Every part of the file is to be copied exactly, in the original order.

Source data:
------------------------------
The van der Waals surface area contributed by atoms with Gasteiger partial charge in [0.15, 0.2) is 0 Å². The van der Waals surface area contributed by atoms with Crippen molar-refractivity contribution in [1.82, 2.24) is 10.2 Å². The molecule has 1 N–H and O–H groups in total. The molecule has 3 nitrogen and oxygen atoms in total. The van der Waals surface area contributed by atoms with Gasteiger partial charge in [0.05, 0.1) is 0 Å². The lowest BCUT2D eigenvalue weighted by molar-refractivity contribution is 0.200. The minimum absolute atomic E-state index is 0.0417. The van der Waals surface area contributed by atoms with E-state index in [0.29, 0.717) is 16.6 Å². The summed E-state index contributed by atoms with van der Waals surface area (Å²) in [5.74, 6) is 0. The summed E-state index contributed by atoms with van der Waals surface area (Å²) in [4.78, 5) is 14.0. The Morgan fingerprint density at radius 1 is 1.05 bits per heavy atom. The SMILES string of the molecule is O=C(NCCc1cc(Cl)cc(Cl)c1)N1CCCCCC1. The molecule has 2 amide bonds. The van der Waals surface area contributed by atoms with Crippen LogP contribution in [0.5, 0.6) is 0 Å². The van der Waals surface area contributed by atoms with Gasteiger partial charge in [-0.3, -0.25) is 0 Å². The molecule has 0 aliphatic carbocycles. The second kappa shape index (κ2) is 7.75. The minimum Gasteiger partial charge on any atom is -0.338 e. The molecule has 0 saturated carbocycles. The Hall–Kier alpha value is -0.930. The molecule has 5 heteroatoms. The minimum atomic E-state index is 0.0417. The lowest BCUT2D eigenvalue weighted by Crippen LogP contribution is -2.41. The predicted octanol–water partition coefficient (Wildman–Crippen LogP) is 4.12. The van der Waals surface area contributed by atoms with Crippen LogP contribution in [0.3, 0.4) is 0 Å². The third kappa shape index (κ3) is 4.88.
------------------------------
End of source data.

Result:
The van der Waals surface area contributed by atoms with Gasteiger partial charge in [0.15, 0.2) is 0 Å². The van der Waals surface area contributed by atoms with Crippen molar-refractivity contribution in [1.82, 2.24) is 10.2 Å². The molecule has 1 N–H and O–H groups in total. The molecule has 3 nitrogen and oxygen atoms in total. The van der Waals surface area contributed by atoms with Gasteiger partial charge in [0.05, 0.1) is 0 Å². The lowest BCUT2D eigenvalue weighted by molar-refractivity contribution is 0.200. The minimum absolute atomic E-state index is 0.0417. The van der Waals surface area contributed by atoms with E-state index in [0.29, 0.717) is 16.6 Å². The summed E-state index contributed by atoms with van der Waals surface area (Å²) in [5.74, 6) is 0. The summed E-state index contributed by atoms with van der Waals surface area (Å²) in [4.78, 5) is 14.0. The Morgan fingerprint density at radius 1 is 1.05 bits per heavy atom. The SMILES string of the molecule is O=C(NCCc1cc(Cl)cc(Cl)c1)N1CCCCCC1. The molecule has 2 amide bonds. The van der Waals surface area contributed by atoms with Crippen LogP contribution in [0.5, 0.6) is 0 Å². The van der Waals surface area contributed by atoms with Gasteiger partial charge in [-0.3, -0.25) is 0 Å². The molecule has 0 aliphatic carbocycles. The second kappa shape index (κ2) is 7.75. The minimum Gasteiger partial charge on any atom is -0.338 e. The molecule has 0 saturated carbocycles. The Hall–Kier alpha value is -0.930. The molecule has 5 heteroatoms. The minimum atomic E-state index is 0.0417. The lowest BCUT2D eigenvalue weighted by Crippen LogP contribution is -2.41. The predicted octanol–water partition coefficient (Wildman–Crippen LogP) is 4.12. The van der Waals surface area contributed by atoms with Crippen LogP contribution in [0.3, 0.4) is 0 Å². The third kappa shape index (κ3) is 4.88.